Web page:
For many women in recovery, the act of dancing comes with negative charge. Although native peoples have harnessed the power of dance as a healing art since the dawn of time, dance can be anything but healing for many women struggling with recovery. Think of women who spent a great deal of time in their addiction at clubs, needing the fuel of alcohol in order to get moving. Consider the women who resorted to exotic dancing in order to finance their addiction. The demons of dancing may even trace back to earlier experiences of embarrassment in a basic ballet class, or not having anyone to sway with at the junior high dance.
So imagine a dance class where people can gather to reconnect with dance in a spiritually supportive environment…this is Dancing Mindfulness.
I’ve spent the last two years formally developing the Dancing Mindfulness practice, although in reality, I’ve been doing it since I was a girl. Growing up, I held sacred the evenings I’d spend in my parents’ basement, cranking up a playlist of music that made sense to no one except me. I simply moved with the music. Sometimes I would dance just to dance, other times, I would use the dance as an expression of a major dramatic scene that I conjured up in my head. Regardless of my intention for dancing, my routine was a very non-judgmental process; it was just for me. As a figure skater who took a great deal of dance lessons in my youth, dance outside of my house was very performance-focused, it was about making things just soin order to create the ideal performance. However, the practice inside of my house was for me, and it helped me to survive many emotional peaks and valleys during my youth.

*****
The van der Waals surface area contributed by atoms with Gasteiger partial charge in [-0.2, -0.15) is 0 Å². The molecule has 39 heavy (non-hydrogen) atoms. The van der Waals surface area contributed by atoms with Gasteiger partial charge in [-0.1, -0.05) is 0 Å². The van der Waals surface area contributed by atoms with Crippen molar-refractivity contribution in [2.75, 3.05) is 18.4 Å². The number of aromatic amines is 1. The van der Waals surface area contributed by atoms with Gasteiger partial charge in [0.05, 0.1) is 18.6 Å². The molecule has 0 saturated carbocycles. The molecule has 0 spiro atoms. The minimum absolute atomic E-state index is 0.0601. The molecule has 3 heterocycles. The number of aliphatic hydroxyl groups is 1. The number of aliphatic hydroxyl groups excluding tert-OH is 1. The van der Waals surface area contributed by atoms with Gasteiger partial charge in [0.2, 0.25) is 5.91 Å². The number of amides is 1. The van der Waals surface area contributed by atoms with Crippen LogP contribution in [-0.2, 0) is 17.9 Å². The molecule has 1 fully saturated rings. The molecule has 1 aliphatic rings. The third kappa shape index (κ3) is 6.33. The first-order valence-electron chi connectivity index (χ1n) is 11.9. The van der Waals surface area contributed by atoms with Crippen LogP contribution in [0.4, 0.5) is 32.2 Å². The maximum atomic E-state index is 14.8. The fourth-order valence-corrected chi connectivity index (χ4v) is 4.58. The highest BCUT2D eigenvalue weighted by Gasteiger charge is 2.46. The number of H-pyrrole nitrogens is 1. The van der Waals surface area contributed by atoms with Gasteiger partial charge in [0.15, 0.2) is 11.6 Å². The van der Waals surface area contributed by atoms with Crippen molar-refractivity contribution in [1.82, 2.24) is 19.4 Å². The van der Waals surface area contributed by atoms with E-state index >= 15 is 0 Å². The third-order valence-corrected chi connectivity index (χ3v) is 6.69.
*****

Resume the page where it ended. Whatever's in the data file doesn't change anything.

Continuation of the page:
When I had about seven or eight years sober, I traveled to the Kripalu School for Yoga and Health in Massachusetts on a retreat. At this world-class facility, I discovered that classes were held that encapsulated the experience of those sacred “basement dances” of my youth. The broad category of practice is called conscious dance, and there are a variety of conscious dance forms being offered in the country today, the most popular being 5Rhythms ® created by the late Gabrielle Roth. Conscious dance classes, usually facilitator-led, are “come as you are” experiences where copying specific steps is not the focus. Rather, going with the flow of the music, finding your own dance, and sharing in the communal spirit of dance reign as the healing mechanisms. The first conscious dance class I experienced, as a student, was such a transformative, healing experience, that even after a decade in the human services profession, I was struck with the Eureka experience of “I have to teach this!”, “I have to bring this to recovering women!”
As I began creating the Dancing Mindfulness practice, I had two major goals. The first was to simply offer classes in it out of my hometown yoga studio so that I could have others in my own community with whom to practice. Like with recovery, you can dance on your own, but it seems to take on a more special quality when you’re dancing with others. My second goal was to present Dancing Mindfulness sessions at academic and clinical conferences. It struck me that if I got my fellow professionals up on their feet and moving, then perhaps they could tap into insights about the role that movement can play in the healing and recovery process.